University of Cambridge > > RCEAL Tuesday Colloquia > Clitic (Mis)Placement in Early Grammars: Evidence from Cypriot Greek

Clitic (Mis)Placement in Early Grammars: Evidence from Cypriot Greek

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The first language acquisition of clitic constructions has been widely studied cross-linguistically (such as Hamann et al. 1996 for French, Schaeffer 1997 for Dutch, Costa at al. 2007 et seq. for European Portuguese, Marinis 2000 for Greek, Guasti 1993/94 for Italian, Babyonyshev & Marin 2005 for Romanian, Ilic & Ud Deen 2003 for Serbo-Croatian, Wexler et al. 2004 for Spanish). The focus of acquisitional studies regarding the syntax of pronominal clitics has been the phenomenon of clitic realisation and omission, namely why there are early languages that exhibit clitic omission and early languages that do not. There is, however, another interesting discrepancy among clitic languages: languages that exhibit clitic misplacement at the onset of L1 acquisition and languages that do not. So far, the phenomenon of clitic misplacement has been observed in early European Portuguese (Costa & Lobo 2007, Duarte & Matos 2000), and early Cypriot-Greek (Petinou & Terzi 2002), but not in early Standard Modern Greek, French, Italian or Spanish. The investigation of this non-adult-like pattern in child language is expected to offer useful indications for the manifestation of syntactic operations involved in clitic placement.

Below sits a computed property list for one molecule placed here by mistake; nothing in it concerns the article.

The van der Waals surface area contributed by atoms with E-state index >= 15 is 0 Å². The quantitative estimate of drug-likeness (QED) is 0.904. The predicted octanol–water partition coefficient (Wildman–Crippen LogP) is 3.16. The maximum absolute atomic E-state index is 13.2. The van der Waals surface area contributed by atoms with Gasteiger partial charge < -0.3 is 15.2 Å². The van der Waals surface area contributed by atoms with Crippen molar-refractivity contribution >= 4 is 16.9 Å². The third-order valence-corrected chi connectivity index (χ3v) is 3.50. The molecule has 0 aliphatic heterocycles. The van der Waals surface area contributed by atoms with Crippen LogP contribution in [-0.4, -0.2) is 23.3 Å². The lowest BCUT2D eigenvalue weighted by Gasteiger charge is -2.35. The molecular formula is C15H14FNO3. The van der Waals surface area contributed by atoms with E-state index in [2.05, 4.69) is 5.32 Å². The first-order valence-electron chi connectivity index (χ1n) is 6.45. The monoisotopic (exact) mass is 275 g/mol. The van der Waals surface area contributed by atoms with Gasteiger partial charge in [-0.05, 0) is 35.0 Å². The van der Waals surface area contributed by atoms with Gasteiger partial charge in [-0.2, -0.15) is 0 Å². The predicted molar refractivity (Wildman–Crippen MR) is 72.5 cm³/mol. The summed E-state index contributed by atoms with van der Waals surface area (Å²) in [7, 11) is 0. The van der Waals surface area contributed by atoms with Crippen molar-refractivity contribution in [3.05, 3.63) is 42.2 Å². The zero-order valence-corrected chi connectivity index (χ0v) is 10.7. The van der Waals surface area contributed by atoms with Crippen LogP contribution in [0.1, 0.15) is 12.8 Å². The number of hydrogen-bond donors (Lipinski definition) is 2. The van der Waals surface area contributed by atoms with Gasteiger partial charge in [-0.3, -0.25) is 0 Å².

I present a study on the L1 acquisition of clitic placement in Cypriot Greek, based on spontaneous speech and experimental data. Spontaneous speech data are comprised of one-hour recordings of nine Greek-Cypriot children, aged 2;3 – 3;4, two of which were also followed longitudinally for a period of six months. The experimental investigation involves the implementation of semi-structured elicitation techniques, including a picture-based task and a puzzle task, in young Greek-Cypriot children, 2-, 3- and 4-year-olds. Data analysis reveals a different pattern for the acquisition of enclisis and proclisis environments. Enclisis contexts are adult-like from the onset, whereas proclisis contexts remain problematic for some children, who produce post-verbal instead of pre-verbal clitics. Children’s clitic placement shows a bi-modal distribution and their choices are systematic. Some children below the age of three overgeneralize the enclisis pattern independently of the syntactic environment. This result is explained as a consequence of the overgeneralization of verb movement across syntactic contexts at the onset of L1 acquisition.

This talk is part of the RCEAL Tuesday Colloquia series.

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